Core Academic Teachers
Defined in regulations as early
childhood and elementary teachers,
teachers of students with moderate
and severe disabilities and teachers
of the following academic subjects
at all grade levels: English, reading or
language arts, mathematics, science,
civics and government, economics,
history, and geography.
By Laura Barrett
S ome local associations with members who are being assigned to a training course in educating English language learners
are dealing with scheduling issues, unanswered
questions and other implementation concerns.
The MTA is encouraging local associations to
bargain over the impact of the new requirement and
is strongly urging the Department of Elementary
and Secondary Education to communicate more
effectively about it with educators and districts.
The Rethinking Equity and Teaching for English
Language Learners — RETELL — initiative is the
DESE’s response to a U.S. Department of Justice
finding that the state has failed to adequately train
teachers in Sheltered English Immersion instruction.
SEI was mandated for most ELL students after the
passage of an initiative petition by voters in 2002
that outlawed most forms of bilingual education.
“We have heard from many teachers that they
agree they need better training in how to teach ELL
students,” said MTA President Paul Toner. “But we
have also heard concerns about how quickly this
is being implemented and how frequently teachers
are being assigned to courses they aren’t available
to take. This is a very time-consuming obligation.
Districts need to make every effort to make it as easy
and convenient as possible for teachers to fulfill the
The RETELL regulations require a subset of
teachers called “core academic teachers” to receive
an SEI endorsement in order to extend, advance
or renew their licenses after 2016. There are six
possible ways to obtain the endorsement.
The primary option — the DESE-approved
course — is being offered free of charge in certain
districts. Teachers who forgo taking the course in the
hope they will pass the SEI MTEL — Massachusetts
Test for Educator Licensure — or obtain the
endorsement by other means must pay for the
alternate route themselves.
The DESE estimates that anywhere from
25,000 to 40,000 teachers are affected by the new
requirement. Given the large number, the department
is providing trainers to districts on a staggered
basis. Affected districts are placed in one of three
“cohorts.” Training for the first cohort begins this
spring, and all training must be done by the end of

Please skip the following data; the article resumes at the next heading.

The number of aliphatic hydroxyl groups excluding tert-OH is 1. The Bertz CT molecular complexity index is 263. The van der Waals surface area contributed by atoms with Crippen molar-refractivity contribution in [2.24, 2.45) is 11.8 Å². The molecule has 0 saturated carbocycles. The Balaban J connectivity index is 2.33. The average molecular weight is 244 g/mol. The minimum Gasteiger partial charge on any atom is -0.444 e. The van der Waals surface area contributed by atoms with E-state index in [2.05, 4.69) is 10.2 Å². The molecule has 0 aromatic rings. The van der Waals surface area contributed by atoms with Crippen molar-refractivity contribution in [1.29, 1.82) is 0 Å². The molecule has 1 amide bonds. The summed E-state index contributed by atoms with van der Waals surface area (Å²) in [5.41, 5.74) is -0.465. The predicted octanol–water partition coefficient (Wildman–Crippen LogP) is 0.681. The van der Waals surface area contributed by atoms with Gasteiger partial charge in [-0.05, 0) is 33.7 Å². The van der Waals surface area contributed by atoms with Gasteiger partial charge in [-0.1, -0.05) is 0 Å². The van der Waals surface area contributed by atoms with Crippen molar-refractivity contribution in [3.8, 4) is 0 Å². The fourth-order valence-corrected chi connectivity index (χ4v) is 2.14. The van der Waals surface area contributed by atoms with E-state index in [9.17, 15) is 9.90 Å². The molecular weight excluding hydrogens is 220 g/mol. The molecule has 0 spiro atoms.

the 2015-2016 school year.
When they have met the requirement, affected
teachers will apply for the SEI endorsement via
their ELAR — Educator Licensure and Recruitment
The following are ways that teachers can obtain
n Complete a DESE-approved SEI endorsement
course. This course will be offered at no cost to
members who take it during their district’s “cohort”
period. Equivalent to a three-credit graduate course,
this training involves 45 hours of instruction and
is worth 67.5 professional development points.
According to DESE guidance, districts must consult
with teachers before assigning them to a specific
course schedule. If teachers cannot take the course
during the assigned period, they should seek a
change of schedule from their administrators. If the
district refuses to accommodate them, they should
seek help from their local associations.
n Have an ESL or ELL license.
n Have completed approved prior training.
Completion of undergraduate- or graduate-level
training in applied linguistics, teaching ESL or other
related subjects, if approved by the DESE.
n Complete certain category trainings plus
an abridged SEI course. Completion of a DESE-
developed “bridge” SEI endorsement course for
those who have taken two or three of the following
category trainings: 1, 2 and 4. The DESE has said
the course will be available in the fall of 2013. It
has informed districts that members eligible for this
“bridge” course do not have to take the full SEI
n Complete an educator preparation
program. The regulations require approved educator
programs to include SEI instruction for students who
will complete the program for an Initial License after
July 1, 2014.
n Pass a DESE-approved assessment. The
DESE intends to offer an SEI MTEL beginning early
in 2014. Earning a passing score will qualify teachers
for the endorsement. Meanwhile, teachers who have
received an SEI or ESL endorsement in another state
may also qualify, but must seek approval from the
Questions remain about what training will be
available for teachers who can’t take the course at
the time it is offered in their districts. There are also
unanswered questions about how the mandate applies
to core academic teachers in districts that have low
numbers of ELL students and who therefore are not
assigned to a cohort. For example, it is unclear what
sanctions, if any, the state or districts will seek to
impose on teachers who have never been offered the
SEI course if an ELL student is assigned to them in
The MTA is continuing to press the DESE for
answers to these and other questions while at the
same time assisting local associations in bargaining
over the impact of the new regulations as they are
More information is available from the MTA
at www.massteacher.org/ell, the Department
of Elementary and Secondary Education at
www.doe.mass.edu/retell/, your local association
and your district administration.
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